Diphtheria is caused by bacteria which found in the mouth, throat and nose. Diphtheria causes of membranes in the throat. This makes difficulty swallowing, breathing and even can cause shortness of breath. The bacteria produce toxins that can spread throughout the body and serious complications such as paralysis and heart failure. About 10 per cent of people who suffer from diphtheria die from it. Diphtheria can be transmitted through coughing and sneezing from an infected person.

Tetanus is caused by bacteria found in the soil, dust and fertilizer. Bacteria can enter the body through wounds that may only be as small as a pinprick. Tetanus cannot be transmitted from person to person.

Tetanus is often a fatal disease, which attacks the nervous system. Tetanus causes tics that are initially felt in the neck and jaw muscles. Tetanus can cause breathing difficulties, painful spasms and abnormal breathing rhythms. Because of effective immunization, tetanus is now rare in Australia, but it still occurs in people who have not been immunized against this disease or have not received a booster vaccine

Whooping cough

Whooping cough is a highly contagious disease that affects the airways and breathing. This disease causes coughing spasms. Between these spasms, the child gasps for breath. Seizures are often followed by coughing up vomiting and coughing can last for months. Whooping cough is very serious in infants under 12 months of age and often requires hospital admission. Whooping cough can cause complications such as bleeding, spasms, pneumonia, coma, inflammation

brain, permanent brain damage and long-term lung damage. Around one out of every 200 children under the age of six months who have a coughing spasm will die. Whooping cough can be transmitted through coughing and sneezing from an infected person. Parents and family members is a major source of infection for babies.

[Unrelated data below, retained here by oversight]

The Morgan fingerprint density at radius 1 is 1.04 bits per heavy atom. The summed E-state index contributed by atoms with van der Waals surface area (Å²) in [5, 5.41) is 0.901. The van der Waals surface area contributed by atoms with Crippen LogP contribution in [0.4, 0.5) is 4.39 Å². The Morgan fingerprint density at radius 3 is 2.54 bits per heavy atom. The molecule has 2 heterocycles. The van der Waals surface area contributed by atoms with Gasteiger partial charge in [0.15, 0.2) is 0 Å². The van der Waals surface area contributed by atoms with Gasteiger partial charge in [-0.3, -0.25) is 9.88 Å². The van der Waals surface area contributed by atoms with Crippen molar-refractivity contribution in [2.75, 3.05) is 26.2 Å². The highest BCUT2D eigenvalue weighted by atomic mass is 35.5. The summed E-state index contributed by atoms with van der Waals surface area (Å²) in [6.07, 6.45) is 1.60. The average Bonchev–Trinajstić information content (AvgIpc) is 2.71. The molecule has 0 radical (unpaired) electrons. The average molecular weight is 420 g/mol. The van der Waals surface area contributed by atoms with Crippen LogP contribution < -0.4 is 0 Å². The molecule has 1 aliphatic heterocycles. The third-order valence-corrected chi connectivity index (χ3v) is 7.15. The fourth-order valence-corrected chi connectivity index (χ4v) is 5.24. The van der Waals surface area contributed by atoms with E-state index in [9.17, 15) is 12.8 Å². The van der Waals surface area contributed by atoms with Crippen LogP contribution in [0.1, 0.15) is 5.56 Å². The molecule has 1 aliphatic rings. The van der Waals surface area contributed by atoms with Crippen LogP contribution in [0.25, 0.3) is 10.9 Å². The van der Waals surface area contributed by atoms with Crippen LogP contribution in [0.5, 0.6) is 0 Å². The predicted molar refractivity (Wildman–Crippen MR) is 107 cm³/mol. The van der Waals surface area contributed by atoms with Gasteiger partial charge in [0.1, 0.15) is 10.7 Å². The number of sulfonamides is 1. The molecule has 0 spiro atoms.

Diphtheria-tetanus-whooping cough immunization

Diphtheria, tetanus, and whooping cough can be prevented by administering a safe and effective combination vaccine. This vaccine contains a small amount of diphtheria and tetanus toxins that are modified so that it is not dangerous. This vaccine also contains part of pertussis bacteria that is purified with a small amount of antibiotics and preservatives.

Children should be given a booster dose of this vaccine at the age of 18 months. Possible side effects of diphtheria-tetanus-whooping cough vaccine Reactions to the diphtheria-tetanus-whooping cough vaccine are very less frequent than complications that disease.

Common side effects:

  • irritability, cry, anxiety and generally unhappy
  • drowsiness and fatigue
  • low fever
  • redness and swelling at the injection site
  • small temporary swelling at the injection site

Uncommon side effects:

  • large local reactions.

Sometimes the dose of the diphtheria-tetanus-whooping booster vaccine can cause a very local reaction

large reddish and swollen limbs.

This reaction must be reported to the immunization provider and may require a visit to the doctor.

Rare side effects:

  • large local reactions.

If a mild reaction occurs, this might take a day or two. Side effects can be reduced by:

  • place a cold, wet cloth on the affected injection site
  • give plenty of water to drink and don’t wear thick clothes if the child has a fever
  • give the child paracetamol to reduce the discomfort (pay attention to the recommended dosage

for your child’s age

  • If the reaction is severe and persistent, or if you are restless, contact your doctor or hospital.

Pre-immunization list

Before your child is immunized contact your doctor of the following

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